SEARCH WITHIN CONTENT
Citation Information : Journal of Nematology. Volume 51, Pages 1-4, DOI: https://doi.org/10.21307/jofnem-2019-036
License : (CC-BY-4.0)
Received Date : 16-February-2019 / Published Online: 29-July-2019
The number of invasive insect pests affecting forestry and agriculture globally is rapidly increasing (Ramsfield et al., 2016). The Sirex woodwasp, Sirex noctilio (Hymenoptera: Siricidae), along with its symbiotic fungus, Amylostereum areolatum (Russulales: Amylostereaceae), are amongst the most important invasive pests of Pinus trees globally and has caused billions of dollars’ worth of losses since its first detection in New Zealand in the early 1900s (Slippers et al., 2012). The most effective control of S. noctilio is via the biological control agent, Deladenus siricidicola (Tylenchida: Neotylenchidae). This nematode has a bicyclic life-cycle, where in the free-living phase it reproduces in wood whilst feeding on A. areolatum, while in the parasitic phase it infects S. noctilio larvae and results in sterilized females. The parasitized adult female S. noctilio becomes the natural vector that disperses D. siricidicola into new trees.
In this study, the genome of D. siricidicola was sequenced and assembled. These data will be useful to understand the evolution and biology underlying the unique symbiotic relationships within this multipartite symbiotic system, including the genomic features linked to the adaptation to the bicyclic lifestyle of this nematode.
A D. siricidicola strain known as the “Kamona strain,” that is widely used in biological control of S. noctilio in the Southern Hemisphere, was used for genomic DNA extraction using the phenol-chloroform method (Mlonyeni et al., 2011). Two single-end shotgun libraries were sequenced using Roche 454 technology at Inqaba, South Africa. Three paired end and two mate pair (~2 and ~5 kb inserts) libraries were sequenced using Illumina HiSeq and MiSeq platforms at Inqaba, South Africa and Fasteris SA, Switzerland. All DNA samples qualified based on quality criteria set by the sequencing facilities, with DNA concentrations measured above 4 μg and sample volumes above 50 μl (Table A1). The data obtained produced a genome coverage of ~90× the estimated genome size.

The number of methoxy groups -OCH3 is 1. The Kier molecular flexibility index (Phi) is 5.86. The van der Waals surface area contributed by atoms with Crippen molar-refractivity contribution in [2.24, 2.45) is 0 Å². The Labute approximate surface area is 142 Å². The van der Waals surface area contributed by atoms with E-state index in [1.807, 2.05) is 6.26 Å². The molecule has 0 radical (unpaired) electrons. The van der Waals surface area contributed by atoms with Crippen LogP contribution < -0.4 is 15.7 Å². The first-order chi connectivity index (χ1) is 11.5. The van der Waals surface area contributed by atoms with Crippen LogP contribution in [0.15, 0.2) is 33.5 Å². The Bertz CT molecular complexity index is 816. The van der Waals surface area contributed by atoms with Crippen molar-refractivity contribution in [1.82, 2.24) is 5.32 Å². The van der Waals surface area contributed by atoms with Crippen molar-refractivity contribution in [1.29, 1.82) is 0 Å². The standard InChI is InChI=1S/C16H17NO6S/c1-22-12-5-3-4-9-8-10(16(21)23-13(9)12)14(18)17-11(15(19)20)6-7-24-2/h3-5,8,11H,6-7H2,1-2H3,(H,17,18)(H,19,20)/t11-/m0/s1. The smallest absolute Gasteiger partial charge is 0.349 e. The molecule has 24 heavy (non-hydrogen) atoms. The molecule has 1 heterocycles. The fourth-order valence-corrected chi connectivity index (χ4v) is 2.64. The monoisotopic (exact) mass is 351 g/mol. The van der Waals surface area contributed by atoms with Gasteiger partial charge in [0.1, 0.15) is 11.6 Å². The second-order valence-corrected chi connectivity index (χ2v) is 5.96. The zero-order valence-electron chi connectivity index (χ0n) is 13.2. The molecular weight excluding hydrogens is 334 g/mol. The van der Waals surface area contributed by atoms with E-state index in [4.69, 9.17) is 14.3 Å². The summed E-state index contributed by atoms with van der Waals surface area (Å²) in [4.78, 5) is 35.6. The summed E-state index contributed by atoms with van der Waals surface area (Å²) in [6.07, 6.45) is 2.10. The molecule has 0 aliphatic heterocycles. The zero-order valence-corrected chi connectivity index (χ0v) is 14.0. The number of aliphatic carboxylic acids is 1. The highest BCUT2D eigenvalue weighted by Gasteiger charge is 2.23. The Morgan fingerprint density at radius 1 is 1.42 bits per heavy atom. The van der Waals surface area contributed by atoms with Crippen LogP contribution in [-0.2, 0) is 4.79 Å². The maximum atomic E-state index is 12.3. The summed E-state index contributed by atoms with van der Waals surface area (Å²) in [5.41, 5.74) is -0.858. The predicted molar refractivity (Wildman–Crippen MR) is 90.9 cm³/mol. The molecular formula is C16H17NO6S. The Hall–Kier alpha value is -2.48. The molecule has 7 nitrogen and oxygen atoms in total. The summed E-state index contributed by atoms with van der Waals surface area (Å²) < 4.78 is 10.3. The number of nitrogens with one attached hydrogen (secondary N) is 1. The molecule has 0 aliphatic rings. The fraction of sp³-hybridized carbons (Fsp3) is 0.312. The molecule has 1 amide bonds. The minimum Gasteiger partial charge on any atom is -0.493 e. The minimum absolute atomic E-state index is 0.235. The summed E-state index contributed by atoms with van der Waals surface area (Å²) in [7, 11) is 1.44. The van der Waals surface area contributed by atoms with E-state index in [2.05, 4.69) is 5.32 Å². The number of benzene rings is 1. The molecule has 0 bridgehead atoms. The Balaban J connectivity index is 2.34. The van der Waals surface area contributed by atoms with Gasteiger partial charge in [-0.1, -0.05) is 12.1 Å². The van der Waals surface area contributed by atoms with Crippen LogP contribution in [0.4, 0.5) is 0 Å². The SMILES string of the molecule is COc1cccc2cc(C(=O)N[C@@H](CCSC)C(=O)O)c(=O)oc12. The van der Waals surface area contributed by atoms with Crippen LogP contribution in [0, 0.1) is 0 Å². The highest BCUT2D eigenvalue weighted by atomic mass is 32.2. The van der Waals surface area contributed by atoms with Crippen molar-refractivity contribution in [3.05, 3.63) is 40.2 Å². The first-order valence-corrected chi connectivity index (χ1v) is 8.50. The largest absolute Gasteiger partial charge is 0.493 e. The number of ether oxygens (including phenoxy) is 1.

The quality of all raw data was analysed using FastQC (www.bioinformatics.bbsrc.ac.uk/projects/fastqc) and quality trimming and filtering were performed on Illumina data using Trimmomatic (Bolger et al., 2014) with customised parameters relevant for each library (Table A2). Roche 454 reads were assembled using Newbler/GS De Novo Assembler with default parameters and the resulting long contigs were incorporated into a first draft assembly together with the Illumina paired-end reads using VelvetOptimiser with a kmer-size of 77 and a coverage cutoff of 2× (Zerbino and Birney, 2008). The resulting paired-end assembly was scaffolded with available mate pair data using SSPACE (Boetzer et al., 2011). This produced a draft assembly ~100.56 Mb in size, containing 3,169 contigs with an N50 of 124 kb. The CEGMA program (Parra et al., 2007) was used to confirm genome completeness by searching for the presence of 248 core eukaryotic genes. The completeness of the D. siricidicola genome assembly was estimated at 92%. The assembly and genome completeness statistics are comparable to other nematodes in the Tylenchida order, such as Meloidogyne incognita (size: 122 Mb, 83% complete) and Meloidogyne arenaria (size: 163 Mb, 91% complete) (Szitenberg et al., 2017).
These data provide a valuable resource to study the evolution and biology of this nematode, specifically considering the adaptations necessary to sustain its unique symbiotic relationship with S. noctilio and A. areolatum.
GenBank accession numbers: the raw DNA sequence data and genome assembly were deposited at GenBank under BioSample No. SAMN10502236.
The authors acknowledge Dr Charles Hefer for his assistance with bioinformatics analyses as well as Katrin Fitza and Dr Chongxing Zhang for technical assistance with DNA extractions. The Tree Protection Cooperative Programme and the Genomics Research Institute at the University of Pretoria, South Africa supported this study.